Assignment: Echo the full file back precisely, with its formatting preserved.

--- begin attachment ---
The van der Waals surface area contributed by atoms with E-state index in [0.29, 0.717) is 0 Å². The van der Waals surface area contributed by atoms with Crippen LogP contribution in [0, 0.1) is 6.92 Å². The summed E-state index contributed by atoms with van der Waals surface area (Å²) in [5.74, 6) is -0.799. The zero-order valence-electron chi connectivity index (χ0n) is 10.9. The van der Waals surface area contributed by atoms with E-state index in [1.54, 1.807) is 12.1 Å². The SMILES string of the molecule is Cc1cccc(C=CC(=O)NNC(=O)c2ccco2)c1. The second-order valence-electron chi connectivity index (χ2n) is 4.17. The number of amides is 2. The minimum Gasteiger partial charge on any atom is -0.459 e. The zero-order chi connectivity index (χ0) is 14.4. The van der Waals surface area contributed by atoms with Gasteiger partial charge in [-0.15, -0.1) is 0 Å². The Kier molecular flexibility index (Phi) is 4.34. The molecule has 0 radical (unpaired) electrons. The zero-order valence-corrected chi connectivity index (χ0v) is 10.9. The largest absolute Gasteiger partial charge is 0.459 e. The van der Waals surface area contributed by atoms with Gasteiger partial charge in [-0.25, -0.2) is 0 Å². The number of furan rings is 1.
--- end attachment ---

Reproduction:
The van der Waals surface area contributed by atoms with E-state index in [0.29, 0.717) is 0 Å². The van der Waals surface area contributed by atoms with Crippen LogP contribution in [0, 0.1) is 6.92 Å². The summed E-state index contributed by atoms with van der Waals surface area (Å²) in [5.74, 6) is -0.799. The zero-order valence-electron chi connectivity index (χ0n) is 10.9. The van der Waals surface area contributed by atoms with E-state index in [1.54, 1.807) is 12.1 Å². The SMILES string of the molecule is Cc1cccc(C=CC(=O)NNC(=O)c2ccco2)c1. The second-order valence-electron chi connectivity index (χ2n) is 4.17. The number of amides is 2. The minimum Gasteiger partial charge on any atom is -0.459 e. The zero-order chi connectivity index (χ0) is 14.4. The van der Waals surface area contributed by atoms with Gasteiger partial charge in [-0.15, -0.1) is 0 Å². The Kier molecular flexibility index (Phi) is 4.34. The molecule has 0 radical (unpaired) electrons. The zero-order valence-corrected chi connectivity index (χ0v) is 10.9. The largest absolute Gasteiger partial charge is 0.459 e. The van der Waals surface area contributed by atoms with Gasteiger partial charge in [-0.25, -0.2) is 0 Å². The number of furan rings is 1.